There’s an obsession with eggs that I thought must be based on an actual kink the author had witnessed it was so unusual. Luckily, this was the Penguin Modern Classics version and included extra bits and pieces including a writing by the author about where the imagery came from.

It was so much worse/fascinating than I would have ever guessed. I’ll put in spoiler tags on the text of the book review next week for those of you who don’t intend to read the book for whatever reason, but great day in the morning.

As promised: Spoiler tags! It had to do with his father, who had severe health problems, including blindness. He couldn’t relieve himself on his own so a young Bataille watched his father urinate a lot and was intrigued by the glazed over, half-expression on the man’s blind eyes when eliminating. Eyes and eggs and, later, bull testicles are all a similar metaphor and are used in similar, perverse ways for sexual enjoyment.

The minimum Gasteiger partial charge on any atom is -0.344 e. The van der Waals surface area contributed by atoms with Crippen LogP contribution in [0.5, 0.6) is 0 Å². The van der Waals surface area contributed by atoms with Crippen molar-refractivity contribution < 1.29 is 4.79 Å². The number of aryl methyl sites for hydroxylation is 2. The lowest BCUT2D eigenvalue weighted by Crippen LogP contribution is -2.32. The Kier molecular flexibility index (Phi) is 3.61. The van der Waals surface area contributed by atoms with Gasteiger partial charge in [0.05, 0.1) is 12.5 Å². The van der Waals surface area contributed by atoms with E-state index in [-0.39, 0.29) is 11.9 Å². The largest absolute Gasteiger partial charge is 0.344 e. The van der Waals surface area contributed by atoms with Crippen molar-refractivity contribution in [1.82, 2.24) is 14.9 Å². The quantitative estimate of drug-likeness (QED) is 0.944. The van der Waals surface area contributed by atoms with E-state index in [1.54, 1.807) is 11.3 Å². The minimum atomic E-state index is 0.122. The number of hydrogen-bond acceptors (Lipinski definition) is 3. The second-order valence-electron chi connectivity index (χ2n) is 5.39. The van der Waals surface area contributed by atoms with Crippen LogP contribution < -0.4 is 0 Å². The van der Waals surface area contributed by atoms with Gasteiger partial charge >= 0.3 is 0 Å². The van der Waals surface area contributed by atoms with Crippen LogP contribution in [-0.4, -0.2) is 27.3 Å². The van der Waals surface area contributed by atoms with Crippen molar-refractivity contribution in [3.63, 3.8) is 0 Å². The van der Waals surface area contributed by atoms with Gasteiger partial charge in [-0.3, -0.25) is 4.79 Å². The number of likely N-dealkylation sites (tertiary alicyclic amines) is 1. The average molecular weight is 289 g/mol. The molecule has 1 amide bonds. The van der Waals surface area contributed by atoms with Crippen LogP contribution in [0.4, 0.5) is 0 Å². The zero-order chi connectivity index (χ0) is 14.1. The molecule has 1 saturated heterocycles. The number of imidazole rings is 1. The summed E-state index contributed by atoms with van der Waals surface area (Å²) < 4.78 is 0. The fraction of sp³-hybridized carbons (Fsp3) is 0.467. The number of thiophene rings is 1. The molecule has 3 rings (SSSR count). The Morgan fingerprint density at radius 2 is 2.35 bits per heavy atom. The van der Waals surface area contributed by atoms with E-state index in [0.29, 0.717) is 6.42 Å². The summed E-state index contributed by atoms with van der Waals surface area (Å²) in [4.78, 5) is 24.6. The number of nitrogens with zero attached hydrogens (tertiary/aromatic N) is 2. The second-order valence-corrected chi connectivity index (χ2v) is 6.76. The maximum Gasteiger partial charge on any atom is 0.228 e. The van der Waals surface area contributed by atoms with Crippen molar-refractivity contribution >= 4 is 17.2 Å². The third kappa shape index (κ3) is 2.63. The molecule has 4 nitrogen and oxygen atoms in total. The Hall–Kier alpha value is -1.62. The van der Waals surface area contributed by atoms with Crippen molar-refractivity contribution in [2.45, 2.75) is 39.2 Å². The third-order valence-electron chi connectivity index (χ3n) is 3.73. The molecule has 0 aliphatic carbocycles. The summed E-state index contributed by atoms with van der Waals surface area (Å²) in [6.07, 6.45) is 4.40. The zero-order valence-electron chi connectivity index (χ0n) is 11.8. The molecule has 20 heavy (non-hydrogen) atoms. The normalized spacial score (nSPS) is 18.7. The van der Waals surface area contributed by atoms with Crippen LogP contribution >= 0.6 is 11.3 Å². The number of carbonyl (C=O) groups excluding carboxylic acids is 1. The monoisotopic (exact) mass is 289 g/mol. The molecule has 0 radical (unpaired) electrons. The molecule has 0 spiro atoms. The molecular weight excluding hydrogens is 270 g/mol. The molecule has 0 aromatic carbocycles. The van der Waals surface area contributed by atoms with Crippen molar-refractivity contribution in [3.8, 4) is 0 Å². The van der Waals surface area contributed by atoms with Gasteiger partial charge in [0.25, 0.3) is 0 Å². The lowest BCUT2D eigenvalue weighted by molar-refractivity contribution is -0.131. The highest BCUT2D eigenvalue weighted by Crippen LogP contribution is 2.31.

In terms of writing the author is masterful at conveying much with little. The novel itself is more a novella—it’s 65 pages long—but a lot happens.

If you opt to read this one—and I can absolutely understand why a person both would and would not—I highly recommend getting the Penguin Modern Classics edition. Besides the extra piece by Bataille, it also includes an outline for a sequel that sounds…bracing, and an essay about pornography by Susan Sontag that was mind-blowing.

There was also a short piece by Roland Barthes explaining the metaphor of the eye, which was useful because I thought I was missing something.

Rating this one is nigh on impossible. Some people wouldn’t make it fifteen pages before barfing and throwing the book across the room.

Other people would be like me and say, ‘More? More books by this person?’